A panda, bear and bunny were sighted in Park Terrace Park Monday.
The creatures were being made out of air-dry clay by “almost” 11 year-old Victoria, 12 year-old Gabe and 7 year-old Michael, all local schoolchildren taking part in the first day of the Brewery Arts Center’s Art in the Park program.
The program started up last year after Gina Lopez Hill, BAC’s executive director, found out the Food for Thought program was serving lunch daily in the park.
“I thought wouldn’t it be cool to get the kids some art training,” said Hill, who was helping out in the park Monday.
Last year, the six-week program was funded by the Nevada Arts Council, but with additional funding this year the BAC was able to expand the program to four days a week for the entire summer.
The festivities run from 11 a.m. to 1 p.m. on Mondays, Wednesdays and Fridays at the park and on Thursdays at the Boys & Girls Clubs of Western Nevada.
About seven teachers, including four from Carson Montessori School, will teach the kids a variety of arts and crafts, such as watercolor painting and calligraphy, throughout the summer.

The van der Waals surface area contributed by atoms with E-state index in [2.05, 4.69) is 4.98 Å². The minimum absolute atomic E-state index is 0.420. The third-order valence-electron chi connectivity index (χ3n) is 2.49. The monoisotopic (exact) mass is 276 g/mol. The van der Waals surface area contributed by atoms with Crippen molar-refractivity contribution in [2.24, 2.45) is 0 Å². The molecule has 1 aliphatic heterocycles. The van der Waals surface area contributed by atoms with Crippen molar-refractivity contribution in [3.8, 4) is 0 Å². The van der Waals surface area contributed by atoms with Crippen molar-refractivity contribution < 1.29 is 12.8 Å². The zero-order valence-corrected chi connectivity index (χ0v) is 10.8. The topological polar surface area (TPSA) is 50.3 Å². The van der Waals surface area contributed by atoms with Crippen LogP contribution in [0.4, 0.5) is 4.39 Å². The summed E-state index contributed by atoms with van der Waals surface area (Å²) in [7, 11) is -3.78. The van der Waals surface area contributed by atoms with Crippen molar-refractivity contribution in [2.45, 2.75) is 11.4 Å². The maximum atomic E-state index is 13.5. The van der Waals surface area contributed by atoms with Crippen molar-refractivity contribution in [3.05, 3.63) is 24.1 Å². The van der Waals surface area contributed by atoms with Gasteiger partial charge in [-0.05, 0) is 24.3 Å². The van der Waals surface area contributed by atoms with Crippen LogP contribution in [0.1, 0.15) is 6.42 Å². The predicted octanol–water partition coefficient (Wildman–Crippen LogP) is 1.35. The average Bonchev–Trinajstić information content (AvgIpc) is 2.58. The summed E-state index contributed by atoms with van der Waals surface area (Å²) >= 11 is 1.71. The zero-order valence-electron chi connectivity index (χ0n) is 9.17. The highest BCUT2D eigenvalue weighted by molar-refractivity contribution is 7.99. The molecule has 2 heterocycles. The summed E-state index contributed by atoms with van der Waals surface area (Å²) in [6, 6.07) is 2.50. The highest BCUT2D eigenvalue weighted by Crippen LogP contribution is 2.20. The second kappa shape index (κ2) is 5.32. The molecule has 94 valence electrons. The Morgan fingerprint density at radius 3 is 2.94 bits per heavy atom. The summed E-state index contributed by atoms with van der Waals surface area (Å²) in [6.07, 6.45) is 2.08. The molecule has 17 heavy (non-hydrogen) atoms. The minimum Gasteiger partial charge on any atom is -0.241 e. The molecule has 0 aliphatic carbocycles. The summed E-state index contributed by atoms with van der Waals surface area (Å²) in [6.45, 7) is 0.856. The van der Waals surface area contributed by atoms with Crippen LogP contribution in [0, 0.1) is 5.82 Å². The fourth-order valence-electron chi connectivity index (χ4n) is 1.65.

By noon Monday, there were a dozen or so kids working on tables set up under a shade tree, modeling animals and swords and decorations out of fistfuls of white, doughy clay.
Jeanne Ebatt, an artist in the BAC’s Artisans Store, was on hand to provide the clay, instructions and plenty of encouragement.
Tammy Meckler, executive assistant, Swift Communications, was assembling small boxes for the children to take their creations home.
The plan was to bring them back Wednesday to paint with watercolor or acrylic paint once the homemade clay, made out corn starch, baking soda and water, had dried.
A total of 51 kids took part Monday, according to Sarah Morey, who runs the program.
The arts program is funded through a $3,700 grant from the Nevada Arts Council, a $3,000 grant from the Bessie Minor Swift Foundation, a $600 donation from Dermody Properties Foundation, and a $2,000 gift from a private donor.
Food for Thought was nearby Monday with picnic tables set up under another tree in the park.
The 10 year-old nonprofit, which provides free lunches to children in need at 11 local schools, serves summer lunch five days a week in the park and at The Bridge church on Stewart Street as well as to campers at the Salvation Army’s summer day camp.
Three high school students prepare the nutritious meals in the Carson City Community Center kitchen, said Marlene Maffei, Food for Thought’s executive director.
On Tuesday and Thursday, when Art in the Park isn’t there, Food for Thought plans to provide physical activities, including soccer and life-size Tic Tac Toe, for the kids.
Last year, the program served 4,500 kids and expects to serve 10,000 lunches this summer.
The lunch program runs through Aug. 19.